Anemia is the most common blood disorder in the U.S., affecting more than 3 million people. Here’s everything you need to know about this common condition.
1) Anemia Is a Deficiency of Hemoglobin.
Red blood cells contain hemoglobin, an iron-rich compound that carries oxygen throughout the body. When you suffer from iron deficiency, the body can’t produce normal levels of hemoglobin. The deficiency in hemoglobin causes cells to suffer from a lack of oxygen.
2) There are Several Symptoms of Anemia.
Symptoms of anemia include shortness of breath, fatigue, fast heart rate, pale skin, cool extremities, chest pain, brittle nails, hair loss, dizziness, weakness, inflammation of the tongue, and mouth sores.
Anemia can also cause pica, a craving to eat substances that have no nutritional value, such as ice chips, dirt or paper.
3) Anemia is Diagnosed with Blood Tests.
Hemoglobin can be measured with a simple blood test. If the hemoglobin is low, more detailed blood work can be done to evaluate iron levels as well as red blood cells’ ability to bind to iron. Red blood cells can also be examined under a microscope to look for abnormalities in the cells’ structure, shape or size.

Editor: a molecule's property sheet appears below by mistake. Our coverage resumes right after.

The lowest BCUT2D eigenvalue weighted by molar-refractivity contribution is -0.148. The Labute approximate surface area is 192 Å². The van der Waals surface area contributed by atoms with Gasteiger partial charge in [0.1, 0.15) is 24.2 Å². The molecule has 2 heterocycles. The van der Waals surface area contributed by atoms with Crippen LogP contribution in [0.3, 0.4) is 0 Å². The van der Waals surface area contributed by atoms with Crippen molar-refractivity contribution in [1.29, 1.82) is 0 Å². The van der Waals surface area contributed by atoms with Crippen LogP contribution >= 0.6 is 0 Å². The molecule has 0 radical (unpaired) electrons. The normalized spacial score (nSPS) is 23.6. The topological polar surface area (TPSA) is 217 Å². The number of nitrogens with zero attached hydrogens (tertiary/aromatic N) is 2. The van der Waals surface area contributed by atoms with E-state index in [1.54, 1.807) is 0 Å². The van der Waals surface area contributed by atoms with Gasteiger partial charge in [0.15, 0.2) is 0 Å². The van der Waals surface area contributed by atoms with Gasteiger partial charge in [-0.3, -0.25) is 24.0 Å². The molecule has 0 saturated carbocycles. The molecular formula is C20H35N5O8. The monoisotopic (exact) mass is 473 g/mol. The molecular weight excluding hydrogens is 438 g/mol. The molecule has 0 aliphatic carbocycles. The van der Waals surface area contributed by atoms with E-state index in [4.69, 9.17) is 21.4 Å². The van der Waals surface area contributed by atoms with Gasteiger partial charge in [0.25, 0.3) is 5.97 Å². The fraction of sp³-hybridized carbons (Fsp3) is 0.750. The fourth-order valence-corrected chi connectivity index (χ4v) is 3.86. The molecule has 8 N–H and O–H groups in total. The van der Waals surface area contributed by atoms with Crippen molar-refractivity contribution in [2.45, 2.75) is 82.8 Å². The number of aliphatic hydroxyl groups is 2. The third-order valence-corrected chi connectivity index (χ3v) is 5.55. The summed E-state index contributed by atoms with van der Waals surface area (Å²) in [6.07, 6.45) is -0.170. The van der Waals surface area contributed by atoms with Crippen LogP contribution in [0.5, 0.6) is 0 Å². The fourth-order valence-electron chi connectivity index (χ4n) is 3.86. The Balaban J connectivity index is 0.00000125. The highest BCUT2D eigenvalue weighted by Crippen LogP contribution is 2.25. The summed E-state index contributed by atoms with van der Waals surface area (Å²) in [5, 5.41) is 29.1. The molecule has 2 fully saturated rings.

4) There are Several Risk Factors for Developing Anemia.
Anemia is ten times more common in women than men, since menstruating women lose blood during their period each month. In fact, one in five women in the U.S. is diagnosed with anemia.
Adults over age 65, people with chronic diseases, premature infants and people whose diet is low in iron are also more likely to develop anemia. Talk to your primary care provider about preventative steps you can take to lower the risk of becoming anemic.
5) There are Several Treatments for Anemia.
Severe anemia can be treated with a blood transfusion. Other treatments include iron supplements or infusions. Cooking in iron pots increases the iron content in your food by up to 80%. And eating iron-rich foods can help to treat and prevent anemia, too.
Examples of iron-rich foods include red meat, lentils, beans, spinach, tofu, and iron-enriched breakfast cereals.
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